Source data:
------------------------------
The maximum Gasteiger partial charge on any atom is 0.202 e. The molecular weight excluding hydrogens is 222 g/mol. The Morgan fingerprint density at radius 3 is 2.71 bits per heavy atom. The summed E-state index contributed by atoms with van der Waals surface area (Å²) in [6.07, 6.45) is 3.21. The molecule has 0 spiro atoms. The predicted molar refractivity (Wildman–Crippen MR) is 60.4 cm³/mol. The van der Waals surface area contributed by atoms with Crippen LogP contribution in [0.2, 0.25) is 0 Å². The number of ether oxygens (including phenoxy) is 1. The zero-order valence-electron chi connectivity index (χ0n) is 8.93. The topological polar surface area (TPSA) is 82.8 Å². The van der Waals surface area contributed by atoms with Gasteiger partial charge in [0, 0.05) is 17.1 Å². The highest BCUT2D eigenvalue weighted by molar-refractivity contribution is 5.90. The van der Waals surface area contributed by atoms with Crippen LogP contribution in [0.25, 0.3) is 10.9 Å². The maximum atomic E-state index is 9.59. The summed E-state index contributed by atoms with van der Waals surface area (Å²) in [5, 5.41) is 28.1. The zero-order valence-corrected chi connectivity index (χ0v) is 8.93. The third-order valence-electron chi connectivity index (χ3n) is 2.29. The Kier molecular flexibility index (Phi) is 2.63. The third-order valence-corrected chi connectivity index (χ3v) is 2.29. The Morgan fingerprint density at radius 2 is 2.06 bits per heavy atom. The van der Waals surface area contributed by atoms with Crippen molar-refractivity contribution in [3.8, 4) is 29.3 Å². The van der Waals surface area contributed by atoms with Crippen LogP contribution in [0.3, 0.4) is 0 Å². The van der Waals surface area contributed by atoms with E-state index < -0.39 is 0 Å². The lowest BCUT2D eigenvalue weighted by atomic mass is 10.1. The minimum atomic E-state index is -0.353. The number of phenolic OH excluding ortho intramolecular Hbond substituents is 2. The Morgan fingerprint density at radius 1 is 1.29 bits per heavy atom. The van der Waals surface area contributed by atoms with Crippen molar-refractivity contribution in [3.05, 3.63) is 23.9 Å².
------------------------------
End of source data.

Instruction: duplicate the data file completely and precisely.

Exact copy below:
The maximum Gasteiger partial charge on any atom is 0.202 e. The molecular weight excluding hydrogens is 222 g/mol. The Morgan fingerprint density at radius 3 is 2.71 bits per heavy atom. The summed E-state index contributed by atoms with van der Waals surface area (Å²) in [6.07, 6.45) is 3.21. The molecule has 0 spiro atoms. The predicted molar refractivity (Wildman–Crippen MR) is 60.4 cm³/mol. The van der Waals surface area contributed by atoms with Crippen LogP contribution in [0.2, 0.25) is 0 Å². The number of ether oxygens (including phenoxy) is 1. The zero-order valence-electron chi connectivity index (χ0n) is 8.93. The topological polar surface area (TPSA) is 82.8 Å². The van der Waals surface area contributed by atoms with Gasteiger partial charge in [0, 0.05) is 17.1 Å². The highest BCUT2D eigenvalue weighted by molar-refractivity contribution is 5.90. The van der Waals surface area contributed by atoms with Crippen LogP contribution in [0.25, 0.3) is 10.9 Å². The maximum atomic E-state index is 9.59. The summed E-state index contributed by atoms with van der Waals surface area (Å²) in [5, 5.41) is 28.1. The zero-order valence-corrected chi connectivity index (χ0v) is 8.93. The third-order valence-electron chi connectivity index (χ3n) is 2.29. The Kier molecular flexibility index (Phi) is 2.63. The third-order valence-corrected chi connectivity index (χ3v) is 2.29. The Morgan fingerprint density at radius 2 is 2.06 bits per heavy atom. The van der Waals surface area contributed by atoms with Crippen molar-refractivity contribution in [3.8, 4) is 29.3 Å². The van der Waals surface area contributed by atoms with Crippen LogP contribution in [0.3, 0.4) is 0 Å². The van der Waals surface area contributed by atoms with E-state index < -0.39 is 0 Å². The lowest BCUT2D eigenvalue weighted by atomic mass is 10.1. The minimum atomic E-state index is -0.353. The number of phenolic OH excluding ortho intramolecular Hbond substituents is 2. The Morgan fingerprint density at radius 1 is 1.29 bits per heavy atom. The van der Waals surface area contributed by atoms with Crippen molar-refractivity contribution in [3.05, 3.63) is 23.9 Å².